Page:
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Melillo v. Brais

United States District Court, D. Connecticut

December 21, 2017

ALICE MELILLO AND ALLEN NORDEN, Plaintiffs,
v.
RYAN BRAIS, Defendant.

          RULING ON DEFENDANT'S MOTION TO DISMISS

          VICTOR A. BOLDEN UNITED STATES DISTRICT JUDGE

         Alice Melillo (“Ms. Melillo”) and Allen Norden (“Mr. Norden”) (together, “Plaintiffs”) initially filed this lawsuit with the Small Claims Session of the Connecticut Superior Court, alleging harassment, emotional distress, and a violation of their civil rights, against Ryan Brais (“Mr. Brais” or “Defendant”). Small Claims Compl., Pls. Motion to Remand Ex. 1, ECF No. 13-1. They alleged that Mr. Brais, a zoning official in Plainfield, Connecticut, violated their Fourth Amendment rights by repeatedly and unnecessarily performing inspections in their garage; opening a closet door and taking photographs of its contents; and taking several objects from the closet. Id.

         Defendant transferred the case from Small Claims Court to Connecticut Superior Court, and then removed to this Court. Notice of Removal, ECF No. 1. Plaintiffs moved to remand the case to state court, and this Court denied the motion. ECF Nos. 13, 26.

         Defendant now moves to dismiss, arguing that Plaintiffs have failed to allege that they have standing to bring their Fourth Amendment claims against him. Mot. Dismiss, ECF No. 40. Plaintiffs have also moved to amend their Complaint. Mot. Amend, ECF No. 44.

         For the reasons discussed below, Defendant's motion to dismiss is GRANTED, and Plaintiffs' motion to amend is also GRANTED.

         I. FACTUAL AND PROCEDURAL BACKGROUND

         A. Factual Allegations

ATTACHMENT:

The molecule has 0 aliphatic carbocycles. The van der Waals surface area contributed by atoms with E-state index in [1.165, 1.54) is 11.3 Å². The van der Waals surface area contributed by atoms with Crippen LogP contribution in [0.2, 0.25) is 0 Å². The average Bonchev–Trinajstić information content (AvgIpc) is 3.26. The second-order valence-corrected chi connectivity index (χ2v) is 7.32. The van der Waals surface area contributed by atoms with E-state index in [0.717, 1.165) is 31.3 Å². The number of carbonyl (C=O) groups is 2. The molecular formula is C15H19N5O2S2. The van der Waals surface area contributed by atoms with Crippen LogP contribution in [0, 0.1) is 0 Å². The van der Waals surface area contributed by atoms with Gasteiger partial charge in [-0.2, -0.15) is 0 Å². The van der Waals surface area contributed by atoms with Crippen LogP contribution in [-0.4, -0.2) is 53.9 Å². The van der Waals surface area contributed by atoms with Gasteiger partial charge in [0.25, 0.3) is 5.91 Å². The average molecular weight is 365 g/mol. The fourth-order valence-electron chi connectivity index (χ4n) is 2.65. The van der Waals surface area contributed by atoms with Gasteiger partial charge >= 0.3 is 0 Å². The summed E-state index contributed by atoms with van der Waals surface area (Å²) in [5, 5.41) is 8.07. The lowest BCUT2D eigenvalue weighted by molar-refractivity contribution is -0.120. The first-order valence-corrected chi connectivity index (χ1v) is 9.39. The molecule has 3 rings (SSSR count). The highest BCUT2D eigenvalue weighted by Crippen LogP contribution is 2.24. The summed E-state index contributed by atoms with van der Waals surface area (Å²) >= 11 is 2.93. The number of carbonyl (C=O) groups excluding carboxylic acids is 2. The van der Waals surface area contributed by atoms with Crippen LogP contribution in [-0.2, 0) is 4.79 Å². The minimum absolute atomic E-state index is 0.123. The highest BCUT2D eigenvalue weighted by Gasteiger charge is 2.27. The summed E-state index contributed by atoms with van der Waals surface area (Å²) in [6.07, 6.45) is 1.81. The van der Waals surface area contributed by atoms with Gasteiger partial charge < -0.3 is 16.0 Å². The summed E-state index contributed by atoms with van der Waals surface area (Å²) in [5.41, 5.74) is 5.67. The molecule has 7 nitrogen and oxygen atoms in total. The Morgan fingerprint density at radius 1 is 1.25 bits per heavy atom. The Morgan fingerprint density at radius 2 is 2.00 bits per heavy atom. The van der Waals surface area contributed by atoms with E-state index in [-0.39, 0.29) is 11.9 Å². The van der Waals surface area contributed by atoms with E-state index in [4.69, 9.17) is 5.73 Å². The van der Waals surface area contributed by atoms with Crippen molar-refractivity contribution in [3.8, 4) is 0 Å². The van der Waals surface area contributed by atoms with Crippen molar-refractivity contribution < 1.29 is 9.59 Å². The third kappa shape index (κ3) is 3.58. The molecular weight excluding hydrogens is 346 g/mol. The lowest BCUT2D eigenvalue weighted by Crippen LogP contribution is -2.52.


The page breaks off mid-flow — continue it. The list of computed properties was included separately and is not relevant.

Plaintiffs allege that Defendant, a zoning official for the Town of Plainfield acting in his official capacity, violated their Fourth Amendment rights to privacy while he performed numerous inspections at their home. Revised Compl. ¶¶ 1, 4, 6, Notice of Removal Ex. A, ECF No. 1-1. They allege that Defendant parked his car on the road outside of their house and looked into the second floor of their detached garage to determine whether there was a kitchen facility inside. Id. ¶ 4. They allege that he also drove up the driveway, climbed a set of stairs leading to the garage, and looked through the window. Id. ¶ 5.

         Plaintiffs claim that Defendant performed numerous, unnecessary inspections of the same area of their garage, “looking for the same thing each time.” Id. ¶ 6. During one inspection, Defendant allegedly looked through a closed clothing wardrobe. Id. ¶ 7. After that, Plaintiffs noticed that several items were missing from the closet, including a bag that contained jewelry, two collector coins, and miscellaneous World War II memorabilia. Id. ¶ 18. Plaintiffs claim that Defendant has admitted that he looked through the closet. Id. ¶ 19.

         Plaintiffs also allege that Defendant violated their right to privacy when he demanded that Ms. Melillo “sign a document which would allow the Defendant to inspect any and all of the property, including [the] house and out-buildings at any time with just a 24 hour notice.” Id. ¶ 8. Plaintiffs claim that Defendant “caused the Plaintiffs severe emotional distress, stress, and worry by threatening the Plaintiffs with future inspections of their entire property with only a 24 hour notice.” Id. ¶ 12. Plaintiffs allege that their severe emotional distress was partly caused by Defendant's actions that “prevented the Plaintiff from visiting his sister with end stage Alzheimers Disease before her mental capacity for recognizing him ended, ” and that he was “unable to say his goodbyes and have closure.” Id. ¶ 13.

         One day, Defendant arrived for an inspection with a police officer who had a “German [Shepherd] attack dog, ” which Plaintiffs claim caused them severe emotional distress. Id. ¶ 14. Plaintiffs also allege that Defendant required them to destroy and demolish a toilet and sink in the detached garage-even though those fixtures had been approved by the Northeast District Department of Health-and that the removal cost over $2, 000 and significant labor. Id. ¶ 15.

         Ultimately, Plaintiffs allege, Defendant's conduct forced them to sell their home, and at a significant financial loss. Id. ¶ 16.

         Plaintiffs seek “punitive damages in the amount of $50, 000, plus 18% interest for the violation of the Plaintiffs' civil liberties, harassment, emotional, and financial distress.” Id. at p. 6. In addition, they seek attorney's fees and costs related to the litigation. Id.

         B. ...


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